Messianic Education Trust
(Deut 11:26 - 16:17)

D'varim/Deuteronomy 16:10   And you shall make the festival of Shavuot to the Lord your G-d, giving the offering of the abundance of your hand, as the L-rd your G-d shall bless you.

View whole verse and interlinear translation ...

Here, in the middle of general instructions for celebrating the three pilgrimage feasts - Pesach, Shavuot and Sukkot - comes a very specific and yet quite casually vague requirement for the summer festival of Shavuot. Shavuot comes fifty days after Pesach and usually falls in the last two weeks of May or the first two weeks of June. Gunther Plaut tells us that Hag Shavuot, the Feast of Weeks, is also referred to as Hag HaKatzir, the Feast of the Harvest, in Shemot 23:16 and - perhaps a little surprisingly or confusingly - as Hag HaBikkurim, the Feast of Firstfruits, in B'Midbar 28:26.

There is a textual difficulty in the text: the word is a Explaining Terms ...

hapax legomenon: (pl. hapax legomena) a Greek phrase meaning "something said once"; a word that only occurs once either in a particular form or at all, in the Hebrew or Greek biblical texts, or in an author's work or a literary corpus
hapax legomenon in the Hebrew Scriptures. Davidson suggests that it is a construct form of the noun , from the geminate root , "to number, to reckon", with the meaning of a tax, tribute or offering. Another possibility would derive from the root , "to try, prove or tempt", with the meaning of a trial or temptation. What Is ...

Targum Onkelos: An early (1st-2nd Century CE) translation/paraphrase of the Torah into Aramaic; attributed to a Roman convert to Judaism, Onkelos; used in Babylonian synagogues during the Talmudic era
Targum Onkelos simply transcribes the Hebrew word, but also uses it in the verse "you shall open your hand to him and lend him sufficient for his need" (D'varim 15:8, ESV) so equating it to the Hebrew word "enough or sufficient"; "Give as much as you can afford" is the Onkelos translation offered by Drazin and Wagner. The What Is ...

Septuagint: Also known simply as LXX, the Septuagint is a translation of the whole of the Hebrew Scriptures into Greek, probably done during the 1st century BCE by the Jewish community in Alexandria to have the Scriptures in their "first" tongue; the quality is mixed - some parts, such as the Torah, were in frequent use and are quite well rendered, in other less used parts the translation is rather patchy and shows signs of haste; it was widely deprecated by the early rabbis
Septuagint proposes , from a root meaning to be strong or able, so implying ability or abundance. Who Is ...

Abraham Ibn Ezra: (1089-1167 CE), born in Tudela, Spain; died in the South of France after wandering all around the shores of the Mediterranean and England; a philosopher, astronomer, doctor, poet and linguist; wrote a Hebrew grammar and a commentary on the Bible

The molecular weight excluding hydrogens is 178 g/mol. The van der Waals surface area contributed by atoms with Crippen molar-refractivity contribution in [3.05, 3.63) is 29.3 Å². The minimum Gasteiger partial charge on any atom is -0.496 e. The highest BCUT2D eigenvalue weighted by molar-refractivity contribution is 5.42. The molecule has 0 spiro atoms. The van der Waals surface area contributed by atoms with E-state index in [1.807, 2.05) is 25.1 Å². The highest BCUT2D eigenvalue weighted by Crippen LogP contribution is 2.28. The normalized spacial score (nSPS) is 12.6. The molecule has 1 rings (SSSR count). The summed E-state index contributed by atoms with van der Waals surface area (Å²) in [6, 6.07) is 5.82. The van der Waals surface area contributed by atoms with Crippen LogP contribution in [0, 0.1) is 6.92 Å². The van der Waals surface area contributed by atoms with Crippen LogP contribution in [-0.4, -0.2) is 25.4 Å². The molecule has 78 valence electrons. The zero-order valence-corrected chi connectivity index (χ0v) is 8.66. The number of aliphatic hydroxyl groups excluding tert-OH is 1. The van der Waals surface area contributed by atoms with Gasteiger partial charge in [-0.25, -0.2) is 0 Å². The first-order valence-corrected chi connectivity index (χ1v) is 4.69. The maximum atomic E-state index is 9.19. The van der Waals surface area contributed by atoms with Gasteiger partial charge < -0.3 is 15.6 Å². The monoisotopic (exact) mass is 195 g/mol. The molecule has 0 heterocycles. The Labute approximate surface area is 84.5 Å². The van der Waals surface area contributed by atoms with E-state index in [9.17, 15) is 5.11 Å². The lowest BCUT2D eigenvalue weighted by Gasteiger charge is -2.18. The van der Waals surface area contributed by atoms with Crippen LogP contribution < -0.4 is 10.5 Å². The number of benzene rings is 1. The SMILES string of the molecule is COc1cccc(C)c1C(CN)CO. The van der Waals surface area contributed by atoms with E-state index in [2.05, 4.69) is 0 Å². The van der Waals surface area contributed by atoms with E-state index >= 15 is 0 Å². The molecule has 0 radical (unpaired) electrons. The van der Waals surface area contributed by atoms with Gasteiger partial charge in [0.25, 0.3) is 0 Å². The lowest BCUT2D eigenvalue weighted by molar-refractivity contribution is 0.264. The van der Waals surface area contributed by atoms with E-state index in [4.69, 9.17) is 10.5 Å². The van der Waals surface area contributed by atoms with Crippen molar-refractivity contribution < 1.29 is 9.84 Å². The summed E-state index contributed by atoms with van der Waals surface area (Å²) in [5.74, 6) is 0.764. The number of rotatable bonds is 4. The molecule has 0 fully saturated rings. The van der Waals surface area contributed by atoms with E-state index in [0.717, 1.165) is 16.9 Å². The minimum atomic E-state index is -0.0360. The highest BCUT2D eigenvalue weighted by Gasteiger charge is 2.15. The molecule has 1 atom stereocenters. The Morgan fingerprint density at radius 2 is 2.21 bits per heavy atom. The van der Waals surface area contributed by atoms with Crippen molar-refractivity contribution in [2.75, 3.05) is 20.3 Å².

Ibn Ezra, on the other hand, proposes that comes from the root , "to raise oneself up" and its more well-known noun , a banner. He says that we should "raise a banner to the glory of G-d by bringing offerings - raising one's hand with this gift."

From there the commentators link the size of the offering and the attitude with which the offering is brought. Based on What Is ...

Sifrei: An early composite midrash/commentary on B'Midbar and D'varim; probably composed around the time of the Mishna (200CE); known and referenced in the Talmud; the B'Midbar portion from the school of R. Simeon, the D'varim portion from that of R. Akiva
Sifrei, Who Is ...

Rashi: Rabbi Shlomo Yitzchaki (1040-1105 CE), French rabbi who wrote commentaries on the Torah, the Prophets and the Talmud, lived in Troyes where he founded a yeshiva in 1067; focuses on the plain meaning (p'shat) of the text, although sometimes quite cryptic in his brevity
Rashi comments that "this means: to the extent of the offering of your hand, entirely commensurate with the blessing with which G-d will have blessed you." The Who Is ...

The Rashbam: Rabbi Samuel ben Asher (1085-1174 CE), a grandson of Rashi; lived in Northern France; worked from the plain meaning of the Hebrew text even when this contradicted established rabbinic interpretaton
Rashbam suggests, "Offer 'enough' of a freewill contribution, that is, as much as the spirit moves you to give." Rabbi Who Is ...

Hirsch: Rabbi Samson Raphael Hirsch (1808-1888 CE), German rabbi, author and educator; staunch opponent of the Reform movement in Germany and one of the fathers of Orthodox Judaism
Hirsch makes proportionality explicit: "The purely free-willed nature of such a gift is stressed by the following 'as the L-rd will bless you', which leaves the size of the gift corresponding to the benefits received entirely to the discretion of the giver." Two modern commentators echo the sages; Jeffrey Tigay reports that people are being encouraged to "offer what you can afford as a result of the harvest ... because the feeling of prosperity and hence generosity, would be foremost in the farmer's mind after the harvest." Michael Carasik, in his modern compendium, adds: "Your generosity should match the L-rd's generosity in blessing you. Bring peace offerings joyfully and invite guests to eat with you."